Canadian protestors respond to emergency crypto measures with the Freedom Convoy Token

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Canadian Prime Minister Justin Trudeau initiated emergency measures on Monday in an attempt to starve protesting truckers of funding.

Since arriving in the country’s capital, Ottawa, last week, the truckers have made their presence felt by blocking roads restricting movement and trade.

Although authorities successfully ended the associated GoFundMe campaign, the truckers quickly turned to crypto as a way to circumvent restrictions. It’s reported over $1 million in Bitcoin was donated to the cause.

Keen to stamp down on this, the Canadian government has now invoked the Emergencies Act, giving them powers to freeze or suspend bank accounts without a court order.

Deputy Prime Minister, Chrystia Freeland, said the move also expands anti-money laundering and terrorist financing rules, meaning greater scrutiny of transactions at crowdfunding platforms and payment providers, including crypto transactions.

“We are broadening the scope of Canada’s anti-money laundering and terrorist financing rules so that they cover crowdfunding and platforms and the payment services providers they use. These changes cover all forms of transactions, including digital assets such as cryptocurrencies…”

El Salvador’s President Bukele calls out Canada

In a tweet on Tuesday, President Bukele said it’s ironic that Canadian authorities preach democracy and freedom yet attempt to trample opposing voices. He ended the tweet saying Canada has lost all credibility on the matter.

Pro-Bitcoin President Bukele is no stranger to accusations of being a dictator himself. The Guardian ran a piece recently which painted him as an authoritarian fitting the bill of historical Central American “strongmen.”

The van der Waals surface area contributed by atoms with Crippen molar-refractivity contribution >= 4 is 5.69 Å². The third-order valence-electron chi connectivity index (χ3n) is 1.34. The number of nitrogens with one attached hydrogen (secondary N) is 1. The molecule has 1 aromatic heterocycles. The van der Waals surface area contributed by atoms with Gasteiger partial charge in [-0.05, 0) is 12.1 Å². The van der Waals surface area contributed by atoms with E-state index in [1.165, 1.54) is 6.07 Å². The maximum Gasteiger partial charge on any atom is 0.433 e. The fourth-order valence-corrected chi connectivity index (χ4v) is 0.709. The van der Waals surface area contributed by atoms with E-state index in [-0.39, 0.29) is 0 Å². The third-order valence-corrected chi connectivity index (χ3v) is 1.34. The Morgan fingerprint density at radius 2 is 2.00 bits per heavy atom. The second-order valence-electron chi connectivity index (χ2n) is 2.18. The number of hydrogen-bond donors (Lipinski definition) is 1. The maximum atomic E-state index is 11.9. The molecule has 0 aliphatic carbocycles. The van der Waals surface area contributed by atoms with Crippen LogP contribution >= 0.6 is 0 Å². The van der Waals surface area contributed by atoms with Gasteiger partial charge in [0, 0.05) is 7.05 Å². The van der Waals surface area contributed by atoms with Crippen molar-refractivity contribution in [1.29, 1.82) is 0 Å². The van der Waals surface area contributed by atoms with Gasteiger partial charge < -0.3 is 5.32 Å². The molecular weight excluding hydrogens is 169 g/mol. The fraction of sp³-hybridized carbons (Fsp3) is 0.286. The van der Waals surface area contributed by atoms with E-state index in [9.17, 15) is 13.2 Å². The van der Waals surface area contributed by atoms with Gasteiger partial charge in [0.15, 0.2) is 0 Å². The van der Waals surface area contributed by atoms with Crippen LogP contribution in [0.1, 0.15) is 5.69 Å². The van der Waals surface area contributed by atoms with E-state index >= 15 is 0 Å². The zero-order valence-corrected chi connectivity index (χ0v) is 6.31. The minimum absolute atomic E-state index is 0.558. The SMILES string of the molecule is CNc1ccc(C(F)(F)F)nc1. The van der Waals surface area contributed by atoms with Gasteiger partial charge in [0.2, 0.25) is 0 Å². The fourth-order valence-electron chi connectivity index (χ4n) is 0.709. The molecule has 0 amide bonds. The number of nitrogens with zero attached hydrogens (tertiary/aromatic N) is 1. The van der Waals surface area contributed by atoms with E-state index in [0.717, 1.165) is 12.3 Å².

In response, President Bukele responds to such allegations in a lighthearted manner. For example, changing his Twitter profile pic to an image from the 2012 film The Dictator, starring Sacha Baron Cohen.

Protestors looking to launch their own crypto token

Undeterred by the Emergency Act, a prominent protestor named Pat King began promoting “freedom convoy token” as a solution.

Soon after Prime Minister Trudeau announced the measures, King directed supporters to a website to download a wallet and swap established tokens for the freedom convoy token.

The project’s initial goal is to fund the development of a decentralized GoFundMe platform. But it’s unclear how this project offers anything different from existing solutions.

“Being able to push our cause to a worldwide audience with no entity to control our vision meant going decentralized.”

Local press reports that Tuesday afternoon saw the website pulled, raising alarm bells it was a rug pull all along.

PooCoin Charts shows the token is still being traded, easing some of those fears. The FCT/BNB pair is currently priced at $0.0004294, up 1,096% from its February 14 launch price.

Posted In: Canada, Regulation

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